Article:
Petrophysical Challenges in Giant Carbonate Tengiz Field, Republic of Kazakhstan
- Mark Skalinski (Chevron ETC) | Yegor Se (TCO AHQ) | Ted Playton (TCO AHQ) | Paul Theologou (Chevron) | Wayne Narr (Chevron ETC) | Mike Sullivan (CABGOC) | Robert Mallan (Chevron ETC)
- Document ID
- Society of Petrophysicists and Well-Log Analysts
- Publication Date
- December 2015
- Document Type
- Journal Paper
- 615 - 647
- 2015. Society of Petrophysicists & Well Log Analysts
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- 833 since 2007
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The determination of petrophysical properties in carbonate rocks is strongly affected by depositional heterogeneity at different scales, complex mineralogy, and diagenetic modification. Superimposed complex depositional and diagenetic processes typical in carbonates lead to a very wide range of pore sizes involving many orders of magnitude of length scales. Pore types are a primary control on fluid movement in the reservoir and constitute the primary variable in determining petrophysical rock types. Multimodal pore systems and irregular water distribution across the field caused by complex charging history present challenges in water saturation modeling using conventional saturation-height functions. Bitumen quantification presents another challenge in carbonate reservoirs, especially in fields without nuclear magnetic resonance logs. Fractured reservoirs entail uncertainties related to characterization, modeling, and enhanced oil recovery aspects that involve matrix oil recovery via higher permeability fracture networks.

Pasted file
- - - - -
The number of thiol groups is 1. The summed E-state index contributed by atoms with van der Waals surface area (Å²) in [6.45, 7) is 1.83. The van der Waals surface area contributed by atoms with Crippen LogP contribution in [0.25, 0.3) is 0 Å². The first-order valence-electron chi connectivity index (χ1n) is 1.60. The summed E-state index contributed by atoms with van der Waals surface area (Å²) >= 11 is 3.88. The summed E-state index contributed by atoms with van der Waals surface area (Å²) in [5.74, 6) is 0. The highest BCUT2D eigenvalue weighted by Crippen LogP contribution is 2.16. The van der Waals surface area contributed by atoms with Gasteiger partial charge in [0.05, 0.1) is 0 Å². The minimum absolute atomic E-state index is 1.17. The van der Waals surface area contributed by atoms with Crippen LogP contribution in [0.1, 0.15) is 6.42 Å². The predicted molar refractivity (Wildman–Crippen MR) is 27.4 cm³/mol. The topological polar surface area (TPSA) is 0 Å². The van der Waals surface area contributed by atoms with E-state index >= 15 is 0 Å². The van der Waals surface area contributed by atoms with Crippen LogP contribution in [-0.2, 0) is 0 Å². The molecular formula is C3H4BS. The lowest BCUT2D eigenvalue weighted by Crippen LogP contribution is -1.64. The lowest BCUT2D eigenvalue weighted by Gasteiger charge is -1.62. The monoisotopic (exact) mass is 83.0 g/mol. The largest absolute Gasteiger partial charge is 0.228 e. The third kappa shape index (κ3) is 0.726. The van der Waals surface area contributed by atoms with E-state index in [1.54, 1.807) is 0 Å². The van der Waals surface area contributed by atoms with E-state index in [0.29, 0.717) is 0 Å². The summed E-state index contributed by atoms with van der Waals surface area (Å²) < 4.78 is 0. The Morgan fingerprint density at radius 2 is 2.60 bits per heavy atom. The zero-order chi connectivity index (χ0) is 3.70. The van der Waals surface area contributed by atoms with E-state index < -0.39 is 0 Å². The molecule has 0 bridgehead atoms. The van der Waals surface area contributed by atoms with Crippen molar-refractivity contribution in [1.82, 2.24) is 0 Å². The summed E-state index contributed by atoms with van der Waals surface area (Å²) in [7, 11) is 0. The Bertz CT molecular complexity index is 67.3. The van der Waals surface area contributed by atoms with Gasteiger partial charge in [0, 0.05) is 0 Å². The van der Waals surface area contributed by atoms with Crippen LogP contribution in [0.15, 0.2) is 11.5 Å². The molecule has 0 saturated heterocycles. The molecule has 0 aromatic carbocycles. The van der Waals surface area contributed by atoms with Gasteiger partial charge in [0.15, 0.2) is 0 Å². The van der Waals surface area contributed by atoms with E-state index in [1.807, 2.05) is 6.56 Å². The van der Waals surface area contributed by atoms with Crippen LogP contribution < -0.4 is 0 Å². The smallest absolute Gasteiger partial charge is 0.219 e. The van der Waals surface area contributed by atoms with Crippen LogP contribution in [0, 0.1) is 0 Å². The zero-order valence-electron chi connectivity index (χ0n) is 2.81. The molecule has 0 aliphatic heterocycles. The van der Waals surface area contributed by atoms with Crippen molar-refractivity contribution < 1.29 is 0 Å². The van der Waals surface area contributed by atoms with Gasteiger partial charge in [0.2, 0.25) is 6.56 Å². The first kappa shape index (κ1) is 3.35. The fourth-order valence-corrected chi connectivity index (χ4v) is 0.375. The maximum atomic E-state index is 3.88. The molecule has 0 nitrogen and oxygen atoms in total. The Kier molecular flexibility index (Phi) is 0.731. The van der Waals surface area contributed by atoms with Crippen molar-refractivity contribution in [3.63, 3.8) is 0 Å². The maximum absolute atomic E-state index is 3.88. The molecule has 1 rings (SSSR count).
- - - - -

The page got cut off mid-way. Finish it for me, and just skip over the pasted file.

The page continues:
These challenges exist in Tengiz Field, a Paleozoic isolated carbonate platform reservoir in the Precaspian Basin in Kazakhstan - one of the world’s deepest and most prolific supergiant fields with more than 25 billion barrels original oil in place. The buildup includes: productive platform-top settings composed of grainstone and packstone with an average porosity of 8%; and fractured margin and slope environments predominantly consisting of boundstone, breccia, and grain-dominated deposits with an average porosity of 4%. Tengiz exhibits primary stratigraphic and depositional heterogeneity and has an extensive and complex diagenetic history that greatly modified original pore systems and affected present-day reservoir quality. This paper describes how the above challenges were addressed in petrophysical characterization of Tengiz field. The solutions include special core and log acquisition programs, bitumen modeling with Multimin calibrated with TOC data, comprehensive rock typing, hybrid water saturation modeling using porebased saturation-height functions and bulk volume water approach, total permeability from production logs, baffles identification from pressure gradients, and integrated fracture characterization.
|File Size||96 MB||Number of Pages||33|